Muslims in Pakistan have celebrated the festive occasion of Eid last week and to further amplify the joy, ride-hailing companies including Uber and Careem maintained continuous surge pricing till 30th June.
Surge price or commonly referred to as peak price in Pakistan is a phenomenon where companies charge extra money from customers during the hours when the demand exceeds the supply of drivers.
In economics, high demand is controlled by increased prices and following the same principal, Uber and Careem charge more from their customers during peak hours. the extra money offered by these companies can more or less be categorized as a bribe to get back on the streets.
The kind of message the ride-sharing companies relay from such mechanisms is that they welcome the customers who can pay more while others can sit back, relax and try finding an alternative solution.
Also Read: How To Join Uber and Careem
Looking from the point of view of the companies, this logic may seem okay in writing, but its application is causing havoc on the passengers.
On 30th June, I chose Uber to take me from New Daewoo Station at Thokar Niaz Baig to my office the morning and though I could see quite a few cars on the map, the icon mentioned that rates might be slightly high.
After completing my trip I found out that I have been charged twice the actual amount and thanks to the removal of surge rate from Uber’s app I wasn’t even aware of how “slightly” more they will be charging me. So, instead of Rs. 262, which is a usual price for the ride, I paid Rs. 524.
Another colleague of mine decided to choose Careem to travel to nearby place from her home. To her surprise, she ended up paying Rs. 270 for a 3 KM trip from DHA Phase 5 to Lalik Chowk.
Unlike other taxis, these cab services are charging less occasionally but when the tables are turned, people end up paying more than they would ever pay for the metered cabs.
Last year, Uber came under fire from Indian regulators when the company was refrained from charging more fares from the customers at peak hours. Delhi Chief Minister Arvind Kejriwal sharply criticized surge pricing on twitter warning the company to impound the cars of those who’ll charge extra money.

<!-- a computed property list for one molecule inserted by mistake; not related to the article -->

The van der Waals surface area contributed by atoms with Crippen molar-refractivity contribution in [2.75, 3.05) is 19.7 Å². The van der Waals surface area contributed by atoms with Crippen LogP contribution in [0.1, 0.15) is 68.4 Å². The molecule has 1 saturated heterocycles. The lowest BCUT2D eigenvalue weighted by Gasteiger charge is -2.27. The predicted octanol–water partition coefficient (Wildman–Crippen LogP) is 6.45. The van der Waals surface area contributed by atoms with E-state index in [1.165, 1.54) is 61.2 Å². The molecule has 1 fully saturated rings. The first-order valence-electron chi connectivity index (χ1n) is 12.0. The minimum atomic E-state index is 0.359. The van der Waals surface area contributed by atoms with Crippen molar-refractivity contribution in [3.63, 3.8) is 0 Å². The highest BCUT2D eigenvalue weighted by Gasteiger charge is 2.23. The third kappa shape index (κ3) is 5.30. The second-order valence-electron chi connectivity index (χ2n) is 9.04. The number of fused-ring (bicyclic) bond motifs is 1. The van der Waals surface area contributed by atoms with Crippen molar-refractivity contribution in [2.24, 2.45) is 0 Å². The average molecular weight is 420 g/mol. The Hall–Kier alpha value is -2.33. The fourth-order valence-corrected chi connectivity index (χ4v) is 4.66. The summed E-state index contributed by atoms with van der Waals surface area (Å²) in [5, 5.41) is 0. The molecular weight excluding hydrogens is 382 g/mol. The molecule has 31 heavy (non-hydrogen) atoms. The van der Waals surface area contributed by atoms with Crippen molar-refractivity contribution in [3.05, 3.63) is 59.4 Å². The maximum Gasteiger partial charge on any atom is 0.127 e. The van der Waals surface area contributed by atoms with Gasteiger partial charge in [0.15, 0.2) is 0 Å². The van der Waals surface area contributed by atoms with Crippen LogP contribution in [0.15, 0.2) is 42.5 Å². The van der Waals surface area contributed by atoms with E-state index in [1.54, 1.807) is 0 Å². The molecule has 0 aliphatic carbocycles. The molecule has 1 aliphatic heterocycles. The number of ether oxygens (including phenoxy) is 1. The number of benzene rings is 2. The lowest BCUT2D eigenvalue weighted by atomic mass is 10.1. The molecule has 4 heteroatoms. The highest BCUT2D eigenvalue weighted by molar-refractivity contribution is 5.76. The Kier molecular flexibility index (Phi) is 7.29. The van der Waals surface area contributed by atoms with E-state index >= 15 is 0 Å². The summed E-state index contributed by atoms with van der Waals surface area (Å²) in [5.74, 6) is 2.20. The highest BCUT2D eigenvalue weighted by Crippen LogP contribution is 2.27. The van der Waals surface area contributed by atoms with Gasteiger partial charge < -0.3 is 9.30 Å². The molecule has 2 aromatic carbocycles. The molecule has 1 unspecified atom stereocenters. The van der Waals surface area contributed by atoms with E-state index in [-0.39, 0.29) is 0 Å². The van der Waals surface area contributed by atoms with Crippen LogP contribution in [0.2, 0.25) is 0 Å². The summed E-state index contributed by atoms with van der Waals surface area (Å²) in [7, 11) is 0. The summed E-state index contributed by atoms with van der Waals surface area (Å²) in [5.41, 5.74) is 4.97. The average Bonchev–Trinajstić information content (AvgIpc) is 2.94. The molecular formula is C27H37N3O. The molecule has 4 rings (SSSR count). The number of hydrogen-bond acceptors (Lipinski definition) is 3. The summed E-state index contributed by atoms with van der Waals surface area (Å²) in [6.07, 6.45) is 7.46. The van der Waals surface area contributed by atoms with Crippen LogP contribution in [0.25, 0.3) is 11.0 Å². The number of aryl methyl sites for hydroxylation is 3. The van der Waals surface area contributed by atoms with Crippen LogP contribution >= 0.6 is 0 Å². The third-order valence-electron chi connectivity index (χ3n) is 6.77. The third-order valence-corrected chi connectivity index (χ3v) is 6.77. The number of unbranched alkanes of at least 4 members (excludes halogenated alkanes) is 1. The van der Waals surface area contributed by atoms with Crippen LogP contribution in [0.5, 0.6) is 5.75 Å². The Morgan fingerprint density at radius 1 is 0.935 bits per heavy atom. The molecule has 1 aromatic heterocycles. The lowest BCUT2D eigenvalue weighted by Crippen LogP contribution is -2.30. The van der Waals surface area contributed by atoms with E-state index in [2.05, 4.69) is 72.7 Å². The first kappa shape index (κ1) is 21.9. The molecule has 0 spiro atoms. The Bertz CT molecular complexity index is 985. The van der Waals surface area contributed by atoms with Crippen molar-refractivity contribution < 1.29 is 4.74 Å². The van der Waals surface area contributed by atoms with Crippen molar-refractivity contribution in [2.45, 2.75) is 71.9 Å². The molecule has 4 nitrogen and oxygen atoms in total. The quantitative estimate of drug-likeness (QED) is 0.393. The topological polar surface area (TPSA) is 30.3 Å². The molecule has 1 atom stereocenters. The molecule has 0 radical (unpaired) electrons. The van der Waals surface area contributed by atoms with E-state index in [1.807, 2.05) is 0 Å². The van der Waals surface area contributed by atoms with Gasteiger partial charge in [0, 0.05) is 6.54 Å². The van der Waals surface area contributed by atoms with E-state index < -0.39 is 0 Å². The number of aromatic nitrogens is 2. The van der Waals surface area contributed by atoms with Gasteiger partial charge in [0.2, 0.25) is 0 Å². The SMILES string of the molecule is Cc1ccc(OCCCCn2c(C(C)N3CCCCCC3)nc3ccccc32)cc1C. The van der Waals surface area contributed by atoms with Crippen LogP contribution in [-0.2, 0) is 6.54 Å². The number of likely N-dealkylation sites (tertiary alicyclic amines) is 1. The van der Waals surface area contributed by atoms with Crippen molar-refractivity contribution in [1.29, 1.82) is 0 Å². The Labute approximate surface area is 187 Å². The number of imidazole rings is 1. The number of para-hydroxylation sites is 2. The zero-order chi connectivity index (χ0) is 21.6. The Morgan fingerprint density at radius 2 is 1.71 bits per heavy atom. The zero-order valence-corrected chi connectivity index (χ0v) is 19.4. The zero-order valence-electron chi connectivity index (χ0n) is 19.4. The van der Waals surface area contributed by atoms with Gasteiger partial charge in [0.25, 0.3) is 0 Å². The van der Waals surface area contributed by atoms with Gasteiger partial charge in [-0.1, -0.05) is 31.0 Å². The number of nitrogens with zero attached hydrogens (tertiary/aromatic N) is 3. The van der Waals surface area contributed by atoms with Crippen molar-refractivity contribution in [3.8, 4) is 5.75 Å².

Looking at the criticism of people around the world on their surge pricing practice, the company has updated its mobile app where it now shows the estimated cost and doesn’t reveal that by how much the actual fare has been multiplied by.
The Careem’s mobile application still shows that it will charge for peak factor but increasing the fares by 50% or more seems like rip off for customers who are being promised an economical and safe transport.
Mind you, from the start the marketing policies of the both companies have capitalized on the idea of providing cheaper rides to the Pakistanis and now they cannot turn their back and say, Sorry Folks!
Careem disregards the notion that surge pricing is looting the customers. Answering our questions the company’s representative responded;
“In order to match customer requests with cars, we need to get more cars on the road. We do this by increasing the rate that a driver will receive during these periods – this is when you see a PEAK price will apply message and a higher than usual fare for your journey will apply.”
“There is no obligation to accept this temporary price. You can simply decline to book and wait for demand to die down and for PEAK pricing to disappear,” he added.
When asked for a comment, Uber Pakistan referred us to an article on surge pricing present on their site which has not been updated ever since the company upgraded its mobile app.
The ride-hailing companies earlier this year came under heavy fire by Punjab and Sindh government for operating without registering the cars as commercial vehicles and not obtaining any fitness certificate. Now the government is trying to bring them under the tax net by altering their policies.
With all the controversies and scandals, Uber has completed 5 billion trips this month. The two companies have maintained their stance that the surge pricing encourages more drivers to come out on the road. Sadly, market efficiency does not guarantee customer’s benefit.
Even if the algorithm decides the surge pricing and its rate, there should be a price limit instead of an open ended cap for the ride-hailing companies that can ensure that the customers are not being exploited just because they are in need of a ride.
Market incentive surely is not a new concept but this action is ethically questionable when it is being done at the expense of the customers. Also, the black box of peak factor pricing needs to be made transparent for the people to ensure their peace of mind.